Further funding for grassroots sport

Our latest investment in grassroots sport is designed to get more people playing sport regularly and keeping that healthy habit

23 March 2017 Funding

We're going to be investing £27.1 million of National Lottery and Government funding into seven governing bodies of sport.

This investment will mainly be targeted at people who already have a strong affinity with sport, including talented athletes trying to reach the top.

Latest funding deals

The latest announcement follows the two previous decision rounds made in December 2016 and February 2017 that saw almost 40 governing bodies awarded £189 million of funding. It means £216 million has so far been agreed to help governing bodies deliver their grassroots sport programmes.

Performance in delivering the plans will be measured annually with decisions on future funding made using our payment for results processes.

Latest investments includes:

  • Badminton England (£2,800,000)

Last December, we awarded Badminton England £7.25 million to support its regular players. This further £2.8 million investment is to support the people in badminton’s programme for talented athletes – developing the next generation of top players.

Badminton England will use its funding to develop better technology and training practices so that they can cut the time it takes for a player to reach peak performance – a process which currently takes 8 to 12 years. Young talented athletes on the England Junior Performance Programme will get individual support and be given access to sport science expertise.

We have an exciting generation of young players and this investment will support their development as they aspire to go on to represent England and Great Britain at the highest level

Adrian Christy, chief executive, Badminton England

They will also improve training environments and access to coaching by working closely with the National Badminton Centre and high performance environments at a number of universities.

Badminton England CEO, Adrian Christy, said: "We are delighted with this funding decision to support our talent pathways. We have an exciting generation of young players and this investment will support their development as they aspire to go on to represent England and Great Britain at the highest level.

  • Rugby Football League (£10,750,000)

Our funding will support rugby league’s 95,000 regular (weekly) players by supporting clubs and improving coaching. The funding will also help get more people playing at school and university level, as well as grow rugby league variants such as touch rugby league, tag rugby league and wheelchair rugby league.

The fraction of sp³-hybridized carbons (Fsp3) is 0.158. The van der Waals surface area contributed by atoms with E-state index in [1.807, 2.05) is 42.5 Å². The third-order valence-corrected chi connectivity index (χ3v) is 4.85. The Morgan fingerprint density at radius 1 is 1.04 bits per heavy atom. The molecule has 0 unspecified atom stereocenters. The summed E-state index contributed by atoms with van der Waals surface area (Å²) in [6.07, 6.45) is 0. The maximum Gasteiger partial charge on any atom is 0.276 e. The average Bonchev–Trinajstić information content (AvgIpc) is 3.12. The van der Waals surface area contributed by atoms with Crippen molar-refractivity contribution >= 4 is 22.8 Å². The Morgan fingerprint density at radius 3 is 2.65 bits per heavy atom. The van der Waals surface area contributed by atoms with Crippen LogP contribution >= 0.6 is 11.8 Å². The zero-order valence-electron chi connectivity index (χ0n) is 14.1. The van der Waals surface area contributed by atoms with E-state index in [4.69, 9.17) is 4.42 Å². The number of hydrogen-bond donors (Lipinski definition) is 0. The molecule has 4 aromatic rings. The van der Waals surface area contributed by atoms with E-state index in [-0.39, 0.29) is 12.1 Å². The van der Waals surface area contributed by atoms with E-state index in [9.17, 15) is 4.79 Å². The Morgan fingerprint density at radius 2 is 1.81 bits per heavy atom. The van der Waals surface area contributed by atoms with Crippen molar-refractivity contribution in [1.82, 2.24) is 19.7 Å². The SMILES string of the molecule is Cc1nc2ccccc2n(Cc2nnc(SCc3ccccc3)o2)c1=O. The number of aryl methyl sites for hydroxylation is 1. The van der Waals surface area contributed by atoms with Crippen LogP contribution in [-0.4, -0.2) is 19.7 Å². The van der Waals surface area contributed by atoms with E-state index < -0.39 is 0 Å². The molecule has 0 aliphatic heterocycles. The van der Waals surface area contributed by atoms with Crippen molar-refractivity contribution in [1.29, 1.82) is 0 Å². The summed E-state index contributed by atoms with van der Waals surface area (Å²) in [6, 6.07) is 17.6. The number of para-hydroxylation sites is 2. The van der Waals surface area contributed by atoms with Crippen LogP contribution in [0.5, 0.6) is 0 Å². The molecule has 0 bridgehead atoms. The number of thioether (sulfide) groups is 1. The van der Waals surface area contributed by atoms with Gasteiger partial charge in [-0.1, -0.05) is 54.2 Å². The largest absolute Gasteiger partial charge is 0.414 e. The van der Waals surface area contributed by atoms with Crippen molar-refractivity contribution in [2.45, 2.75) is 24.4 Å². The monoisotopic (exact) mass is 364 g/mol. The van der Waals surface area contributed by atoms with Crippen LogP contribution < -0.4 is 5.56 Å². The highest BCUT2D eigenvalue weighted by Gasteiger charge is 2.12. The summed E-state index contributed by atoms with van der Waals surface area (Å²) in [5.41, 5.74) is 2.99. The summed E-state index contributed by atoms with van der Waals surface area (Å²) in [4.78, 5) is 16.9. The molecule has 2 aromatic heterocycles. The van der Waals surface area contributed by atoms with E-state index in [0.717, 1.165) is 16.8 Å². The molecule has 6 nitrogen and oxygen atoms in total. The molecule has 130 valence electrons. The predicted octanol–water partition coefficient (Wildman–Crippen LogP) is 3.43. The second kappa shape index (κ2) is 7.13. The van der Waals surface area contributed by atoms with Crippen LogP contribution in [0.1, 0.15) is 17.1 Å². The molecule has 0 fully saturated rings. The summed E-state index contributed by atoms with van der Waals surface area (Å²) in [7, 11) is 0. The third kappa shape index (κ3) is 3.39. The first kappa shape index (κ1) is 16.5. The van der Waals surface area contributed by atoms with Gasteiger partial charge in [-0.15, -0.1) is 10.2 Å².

With 93 per cent of current regular rugby league players being male, this funding will also help the Rugby Football League (RFL) to introduce more women to the game with the creation of a new Women’s Super League. The RFL will also focus on finding ways of attracting more black, Asian and minority ethnic people into the sport.

Nigel Wood, Rugby Football League CEO, said: “The Rugby Football League appreciates all of the public funding that has come into the sport. The National Lottery investment from Sport England will assist us in supporting and growing areas that have a strong rugby league player base.

“We understand the need to create new funding streams into all levels of the game if we are to truly maximise the opportunity of hosting the Rugby League World Cup in 2021. We have already embarked on a sport-wide transformation with new digital systems and processes which build on strong league and competition management and improvements in player retention."

  • Amateur Swimming Association (£10,560,000)

Swimming is one of the country’s most popular sporting and physical activities, particularly among women and children. The Amateur Swimming Association (ASA) will roll out a new ‘Start’ programme to help clubs and operators offer free diving, synchronised swimming and water polo taster sessions to the public.

The ASA will also recruit more volunteers, continue to develop the swimming workforce and work closer with GPs to help get swimming on the prescription pad and recognised as a valuable complement to medical treatment.

National governing bodies of sport know these people well and are in a good position to deliver the quality experience they are looking for

Phil Smith, director of sport, Sport England

The investments start in April 2017 and follow detailed discussions with each governing body about what contribution they can make to our strategy. All the money is conditional on the recipient meeting the requirements in the Code for Sports Governance, published in 2016.

Phil Smith, Sport England director of sport, said: “These are the people who play sport and get active week in, week out, and we want to make sure their experience is so good that they continue to stick with that healthy habit.

“National governing bodies of sport know these people well and are in a good position to deliver the quality experience they are looking for.”

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